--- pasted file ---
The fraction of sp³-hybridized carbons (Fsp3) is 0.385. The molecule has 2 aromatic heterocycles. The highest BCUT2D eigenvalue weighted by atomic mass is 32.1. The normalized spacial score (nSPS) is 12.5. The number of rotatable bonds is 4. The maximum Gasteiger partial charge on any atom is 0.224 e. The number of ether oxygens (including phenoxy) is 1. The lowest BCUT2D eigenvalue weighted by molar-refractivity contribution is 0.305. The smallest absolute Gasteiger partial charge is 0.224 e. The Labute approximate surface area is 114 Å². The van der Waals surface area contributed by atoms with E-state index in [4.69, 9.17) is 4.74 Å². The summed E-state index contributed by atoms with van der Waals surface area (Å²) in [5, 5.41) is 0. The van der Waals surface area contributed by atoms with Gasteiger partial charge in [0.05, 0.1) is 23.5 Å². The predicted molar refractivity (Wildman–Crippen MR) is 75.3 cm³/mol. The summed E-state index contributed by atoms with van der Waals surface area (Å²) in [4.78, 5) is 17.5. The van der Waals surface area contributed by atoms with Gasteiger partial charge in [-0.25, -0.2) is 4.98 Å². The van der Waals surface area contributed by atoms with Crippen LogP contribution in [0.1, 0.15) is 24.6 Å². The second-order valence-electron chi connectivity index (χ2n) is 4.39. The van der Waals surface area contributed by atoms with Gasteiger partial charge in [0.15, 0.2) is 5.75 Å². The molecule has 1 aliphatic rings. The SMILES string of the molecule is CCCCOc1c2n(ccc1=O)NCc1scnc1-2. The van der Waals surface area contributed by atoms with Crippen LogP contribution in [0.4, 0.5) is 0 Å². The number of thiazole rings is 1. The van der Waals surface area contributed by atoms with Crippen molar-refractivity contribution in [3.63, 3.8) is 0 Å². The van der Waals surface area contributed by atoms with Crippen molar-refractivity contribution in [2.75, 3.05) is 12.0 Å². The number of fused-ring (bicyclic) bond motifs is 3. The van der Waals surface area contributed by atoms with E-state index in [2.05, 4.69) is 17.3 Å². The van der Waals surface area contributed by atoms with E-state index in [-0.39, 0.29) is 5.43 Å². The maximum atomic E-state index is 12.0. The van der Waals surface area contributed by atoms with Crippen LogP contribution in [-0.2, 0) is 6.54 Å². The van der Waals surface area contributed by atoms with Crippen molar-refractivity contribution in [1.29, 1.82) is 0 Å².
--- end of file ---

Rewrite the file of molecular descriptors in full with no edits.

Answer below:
The fraction of sp³-hybridized carbons (Fsp3) is 0.385. The molecule has 2 aromatic heterocycles. The highest BCUT2D eigenvalue weighted by atomic mass is 32.1. The normalized spacial score (nSPS) is 12.5. The number of rotatable bonds is 4. The maximum Gasteiger partial charge on any atom is 0.224 e. The number of ether oxygens (including phenoxy) is 1. The lowest BCUT2D eigenvalue weighted by molar-refractivity contribution is 0.305. The smallest absolute Gasteiger partial charge is 0.224 e. The Labute approximate surface area is 114 Å². The van der Waals surface area contributed by atoms with E-state index in [4.69, 9.17) is 4.74 Å². The summed E-state index contributed by atoms with van der Waals surface area (Å²) in [5, 5.41) is 0. The van der Waals surface area contributed by atoms with Gasteiger partial charge in [0.05, 0.1) is 23.5 Å². The predicted molar refractivity (Wildman–Crippen MR) is 75.3 cm³/mol. The summed E-state index contributed by atoms with van der Waals surface area (Å²) in [4.78, 5) is 17.5. The van der Waals surface area contributed by atoms with Gasteiger partial charge in [-0.25, -0.2) is 4.98 Å². The van der Waals surface area contributed by atoms with Crippen LogP contribution in [0.1, 0.15) is 24.6 Å². The second-order valence-electron chi connectivity index (χ2n) is 4.39. The van der Waals surface area contributed by atoms with Gasteiger partial charge in [0.15, 0.2) is 5.75 Å². The molecule has 1 aliphatic rings. The SMILES string of the molecule is CCCCOc1c2n(ccc1=O)NCc1scnc1-2. The van der Waals surface area contributed by atoms with Crippen LogP contribution in [0.4, 0.5) is 0 Å². The number of thiazole rings is 1. The van der Waals surface area contributed by atoms with Crippen molar-refractivity contribution in [3.63, 3.8) is 0 Å². The van der Waals surface area contributed by atoms with Crippen molar-refractivity contribution in [2.75, 3.05) is 12.0 Å². The number of fused-ring (bicyclic) bond motifs is 3. The van der Waals surface area contributed by atoms with E-state index in [2.05, 4.69) is 17.3 Å². The van der Waals surface area contributed by atoms with E-state index in [-0.39, 0.29) is 5.43 Å². The maximum atomic E-state index is 12.0. The van der Waals surface area contributed by atoms with Crippen LogP contribution in [-0.2, 0) is 6.54 Å². The van der Waals surface area contributed by atoms with Crippen molar-refractivity contribution in [1.29, 1.82) is 0 Å².